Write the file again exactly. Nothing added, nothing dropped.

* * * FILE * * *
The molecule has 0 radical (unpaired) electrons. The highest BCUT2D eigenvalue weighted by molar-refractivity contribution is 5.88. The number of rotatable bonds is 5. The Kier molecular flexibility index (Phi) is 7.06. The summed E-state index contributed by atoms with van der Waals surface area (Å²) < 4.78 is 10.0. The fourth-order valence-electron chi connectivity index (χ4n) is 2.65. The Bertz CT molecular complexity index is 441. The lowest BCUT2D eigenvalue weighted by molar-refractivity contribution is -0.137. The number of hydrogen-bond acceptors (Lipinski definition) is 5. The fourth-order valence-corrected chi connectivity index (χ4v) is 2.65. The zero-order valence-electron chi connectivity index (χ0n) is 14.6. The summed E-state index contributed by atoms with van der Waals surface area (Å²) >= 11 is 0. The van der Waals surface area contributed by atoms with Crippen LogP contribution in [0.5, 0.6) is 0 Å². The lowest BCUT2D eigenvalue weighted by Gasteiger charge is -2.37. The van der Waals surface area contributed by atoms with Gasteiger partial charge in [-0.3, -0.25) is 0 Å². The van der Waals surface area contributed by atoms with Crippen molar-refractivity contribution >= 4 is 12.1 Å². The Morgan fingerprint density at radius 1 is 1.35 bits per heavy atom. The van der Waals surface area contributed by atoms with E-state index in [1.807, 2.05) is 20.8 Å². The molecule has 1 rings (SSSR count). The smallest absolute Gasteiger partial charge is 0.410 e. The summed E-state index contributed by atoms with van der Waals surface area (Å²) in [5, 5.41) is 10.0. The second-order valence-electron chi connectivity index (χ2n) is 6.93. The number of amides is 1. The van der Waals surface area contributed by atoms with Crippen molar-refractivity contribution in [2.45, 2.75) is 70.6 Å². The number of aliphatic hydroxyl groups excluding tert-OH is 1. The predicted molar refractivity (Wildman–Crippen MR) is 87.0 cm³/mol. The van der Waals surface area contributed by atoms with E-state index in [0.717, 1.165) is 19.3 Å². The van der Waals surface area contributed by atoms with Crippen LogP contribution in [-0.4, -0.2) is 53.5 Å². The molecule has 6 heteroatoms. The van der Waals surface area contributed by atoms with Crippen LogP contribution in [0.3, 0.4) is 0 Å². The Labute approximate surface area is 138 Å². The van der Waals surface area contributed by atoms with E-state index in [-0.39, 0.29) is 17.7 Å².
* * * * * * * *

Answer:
The molecule has 0 radical (unpaired) electrons. The highest BCUT2D eigenvalue weighted by molar-refractivity contribution is 5.88. The number of rotatable bonds is 5. The Kier molecular flexibility index (Phi) is 7.06. The summed E-state index contributed by atoms with van der Waals surface area (Å²) < 4.78 is 10.0. The fourth-order valence-electron chi connectivity index (χ4n) is 2.65. The Bertz CT molecular complexity index is 441. The lowest BCUT2D eigenvalue weighted by molar-refractivity contribution is -0.137. The number of hydrogen-bond acceptors (Lipinski definition) is 5. The fourth-order valence-corrected chi connectivity index (χ4v) is 2.65. The zero-order valence-electron chi connectivity index (χ0n) is 14.6. The summed E-state index contributed by atoms with van der Waals surface area (Å²) >= 11 is 0. The van der Waals surface area contributed by atoms with Crippen LogP contribution in [0.5, 0.6) is 0 Å². The lowest BCUT2D eigenvalue weighted by Gasteiger charge is -2.37. The van der Waals surface area contributed by atoms with Gasteiger partial charge in [-0.3, -0.25) is 0 Å². The van der Waals surface area contributed by atoms with Crippen molar-refractivity contribution >= 4 is 12.1 Å². The Morgan fingerprint density at radius 1 is 1.35 bits per heavy atom. The van der Waals surface area contributed by atoms with E-state index in [1.807, 2.05) is 20.8 Å². The molecule has 1 rings (SSSR count). The smallest absolute Gasteiger partial charge is 0.410 e. The summed E-state index contributed by atoms with van der Waals surface area (Å²) in [5, 5.41) is 10.0. The second-order valence-electron chi connectivity index (χ2n) is 6.93. The number of amides is 1. The van der Waals surface area contributed by atoms with Crippen molar-refractivity contribution in [2.45, 2.75) is 70.6 Å². The number of aliphatic hydroxyl groups excluding tert-OH is 1. The predicted molar refractivity (Wildman–Crippen MR) is 87.0 cm³/mol. The van der Waals surface area contributed by atoms with E-state index in [0.717, 1.165) is 19.3 Å². The van der Waals surface area contributed by atoms with Crippen LogP contribution in [-0.4, -0.2) is 53.5 Å². The molecule has 6 heteroatoms. The van der Waals surface area contributed by atoms with Crippen LogP contribution in [0.3, 0.4) is 0 Å². The Labute approximate surface area is 138 Å². The van der Waals surface area contributed by atoms with E-state index in [-0.39, 0.29) is 17.7 Å².